|President Jakaya Kikwete|
Daily News Editor, 17th December 2011
PRESIDENT Jakaya Kikwete said at the International Conference on the Great Lakes Region (ICGLR) Summit in Kampala, Uganda, that youth unemployment in Africa poses a serious threat to the well-being of societies.
He appealed for intervention. He also advised that incisive intervention by leaders was imperative. Each African nation produces an “army” of unemployed youths every year as they complete their studies, he said.
Indeed, unemployment is a growing problem that has been described by a number of national leaders in various parts of Africa and farther afield as a “dangerous time bomb” that could explode in future.
Africa, in particular, faces demographic challenges as its population of young people, aged between 15 and 25, increases and access to secure jobs continues to be problematic. Beyond economic costs, high rates of youth unemployment have social ramifications in Africa.
Some youths with few job prospects and little hope of future advancement go into crime and become a menace to society. Tanzania, which is no exception, has made efforts to create jobs or opening avenues for self-employment but, unfortunately, most mindsets among jobless youths are fixed on well-paying white-collar jobs.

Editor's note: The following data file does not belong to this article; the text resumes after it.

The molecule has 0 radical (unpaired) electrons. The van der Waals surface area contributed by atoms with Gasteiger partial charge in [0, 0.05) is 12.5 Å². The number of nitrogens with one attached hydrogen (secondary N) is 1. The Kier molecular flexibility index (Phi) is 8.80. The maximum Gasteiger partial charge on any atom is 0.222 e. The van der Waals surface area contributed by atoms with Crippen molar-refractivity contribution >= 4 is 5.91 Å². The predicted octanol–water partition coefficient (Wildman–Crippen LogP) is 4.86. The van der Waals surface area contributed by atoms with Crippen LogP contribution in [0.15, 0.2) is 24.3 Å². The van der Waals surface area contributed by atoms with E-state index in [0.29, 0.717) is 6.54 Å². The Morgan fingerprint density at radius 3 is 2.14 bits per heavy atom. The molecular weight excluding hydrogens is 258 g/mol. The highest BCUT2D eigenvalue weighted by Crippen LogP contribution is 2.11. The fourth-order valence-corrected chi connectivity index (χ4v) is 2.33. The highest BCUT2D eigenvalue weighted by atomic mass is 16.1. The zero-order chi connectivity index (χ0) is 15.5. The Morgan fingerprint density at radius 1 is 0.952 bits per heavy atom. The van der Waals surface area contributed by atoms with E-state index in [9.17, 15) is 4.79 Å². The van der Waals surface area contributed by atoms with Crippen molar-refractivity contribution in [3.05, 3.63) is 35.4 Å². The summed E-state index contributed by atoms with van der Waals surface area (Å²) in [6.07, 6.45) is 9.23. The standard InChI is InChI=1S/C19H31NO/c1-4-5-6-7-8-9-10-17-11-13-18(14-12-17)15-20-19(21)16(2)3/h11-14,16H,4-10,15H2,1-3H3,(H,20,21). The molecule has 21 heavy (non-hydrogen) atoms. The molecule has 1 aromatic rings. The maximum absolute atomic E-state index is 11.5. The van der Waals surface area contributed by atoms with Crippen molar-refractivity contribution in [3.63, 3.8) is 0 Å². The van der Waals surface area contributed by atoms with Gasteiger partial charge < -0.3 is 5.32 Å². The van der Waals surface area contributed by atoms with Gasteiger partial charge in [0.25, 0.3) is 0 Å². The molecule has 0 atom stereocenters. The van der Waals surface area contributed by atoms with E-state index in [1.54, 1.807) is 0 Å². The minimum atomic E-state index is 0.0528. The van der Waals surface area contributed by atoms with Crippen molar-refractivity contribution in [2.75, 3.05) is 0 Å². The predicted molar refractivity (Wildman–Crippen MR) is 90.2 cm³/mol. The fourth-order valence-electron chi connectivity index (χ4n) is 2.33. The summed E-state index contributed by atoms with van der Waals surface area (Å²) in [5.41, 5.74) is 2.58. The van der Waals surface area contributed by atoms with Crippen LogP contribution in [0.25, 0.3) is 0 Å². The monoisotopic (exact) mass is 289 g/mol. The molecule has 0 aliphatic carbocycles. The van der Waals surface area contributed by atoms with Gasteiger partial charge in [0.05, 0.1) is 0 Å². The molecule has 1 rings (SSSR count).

There has over the years been a massive rural-to-urban migration among many youths in search of employment. One reason for this factor may be dismal agricultural performance. Another could be the warped mindset that education means automatic or salaried employment.
But once in towns, the youths often find themselves stuck in slums with little or no way to make even a survival salary and frustration soon sets in. It is estimated that about 133 million young people (more than 50 per cent of the youth population) in Africa are illiterate.
Many young people have little or no skills and are therefore largely excluded from productive economic and social life. Those that have some education often exhibit skills irrelevant to current demand in the labour market.
The rude shock here is that educational and skill requirements are increasing, resulting in millions of unemployed and underemployed youths.
In countries such as Tanzania, vocational training is seen as a means to “help bring young people back into the economic limelight” when the basic education system has failed (the notion of giving a second chance), or as a top-up to the basic knowledge base.
So, it is assumed that vocational training could help prepare youths for the immediate needs of the world of work. But this approach cannot solve the problem of unemployment fully. The youths still remain short of literacy, basic knowledge and lifelong learning skills.